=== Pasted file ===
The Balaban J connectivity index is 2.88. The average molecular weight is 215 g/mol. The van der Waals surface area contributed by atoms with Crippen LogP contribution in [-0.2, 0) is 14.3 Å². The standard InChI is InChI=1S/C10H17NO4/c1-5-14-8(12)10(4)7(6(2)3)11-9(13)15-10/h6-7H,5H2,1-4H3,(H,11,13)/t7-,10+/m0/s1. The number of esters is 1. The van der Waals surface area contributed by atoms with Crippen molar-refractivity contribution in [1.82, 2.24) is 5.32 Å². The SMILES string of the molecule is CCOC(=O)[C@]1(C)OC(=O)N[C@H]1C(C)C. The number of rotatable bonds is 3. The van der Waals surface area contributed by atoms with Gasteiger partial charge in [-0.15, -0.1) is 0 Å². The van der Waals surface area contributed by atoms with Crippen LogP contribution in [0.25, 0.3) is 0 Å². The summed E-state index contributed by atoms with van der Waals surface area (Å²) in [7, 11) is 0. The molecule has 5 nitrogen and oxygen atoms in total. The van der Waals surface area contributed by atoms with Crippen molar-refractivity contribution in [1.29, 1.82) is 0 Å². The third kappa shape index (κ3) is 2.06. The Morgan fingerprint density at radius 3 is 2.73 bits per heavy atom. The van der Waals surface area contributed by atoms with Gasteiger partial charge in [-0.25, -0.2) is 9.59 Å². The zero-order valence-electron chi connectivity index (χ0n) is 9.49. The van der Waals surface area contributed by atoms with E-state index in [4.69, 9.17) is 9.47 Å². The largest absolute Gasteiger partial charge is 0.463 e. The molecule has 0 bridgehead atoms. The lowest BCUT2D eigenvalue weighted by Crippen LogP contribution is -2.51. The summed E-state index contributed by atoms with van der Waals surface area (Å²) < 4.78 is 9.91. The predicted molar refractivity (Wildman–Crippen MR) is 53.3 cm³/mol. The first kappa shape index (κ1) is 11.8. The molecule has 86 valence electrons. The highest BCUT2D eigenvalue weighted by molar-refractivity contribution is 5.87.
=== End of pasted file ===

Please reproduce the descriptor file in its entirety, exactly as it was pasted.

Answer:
The Balaban J connectivity index is 2.88. The average molecular weight is 215 g/mol. The van der Waals surface area contributed by atoms with Crippen LogP contribution in [-0.2, 0) is 14.3 Å². The standard InChI is InChI=1S/C10H17NO4/c1-5-14-8(12)10(4)7(6(2)3)11-9(13)15-10/h6-7H,5H2,1-4H3,(H,11,13)/t7-,10+/m0/s1. The number of esters is 1. The van der Waals surface area contributed by atoms with Crippen molar-refractivity contribution in [1.82, 2.24) is 5.32 Å². The SMILES string of the molecule is CCOC(=O)[C@]1(C)OC(=O)N[C@H]1C(C)C. The number of rotatable bonds is 3. The van der Waals surface area contributed by atoms with Gasteiger partial charge in [-0.15, -0.1) is 0 Å². The van der Waals surface area contributed by atoms with Crippen LogP contribution in [0.25, 0.3) is 0 Å². The summed E-state index contributed by atoms with van der Waals surface area (Å²) in [7, 11) is 0. The molecule has 5 nitrogen and oxygen atoms in total. The van der Waals surface area contributed by atoms with Crippen molar-refractivity contribution in [1.29, 1.82) is 0 Å². The third kappa shape index (κ3) is 2.06. The Morgan fingerprint density at radius 3 is 2.73 bits per heavy atom. The van der Waals surface area contributed by atoms with Gasteiger partial charge in [-0.25, -0.2) is 9.59 Å². The zero-order valence-electron chi connectivity index (χ0n) is 9.49. The van der Waals surface area contributed by atoms with E-state index in [4.69, 9.17) is 9.47 Å². The largest absolute Gasteiger partial charge is 0.463 e. The molecule has 0 bridgehead atoms. The lowest BCUT2D eigenvalue weighted by Crippen LogP contribution is -2.51. The summed E-state index contributed by atoms with van der Waals surface area (Å²) < 4.78 is 9.91. The predicted molar refractivity (Wildman–Crippen MR) is 53.3 cm³/mol. The first kappa shape index (κ1) is 11.8. The molecule has 86 valence electrons. The highest BCUT2D eigenvalue weighted by molar-refractivity contribution is 5.87.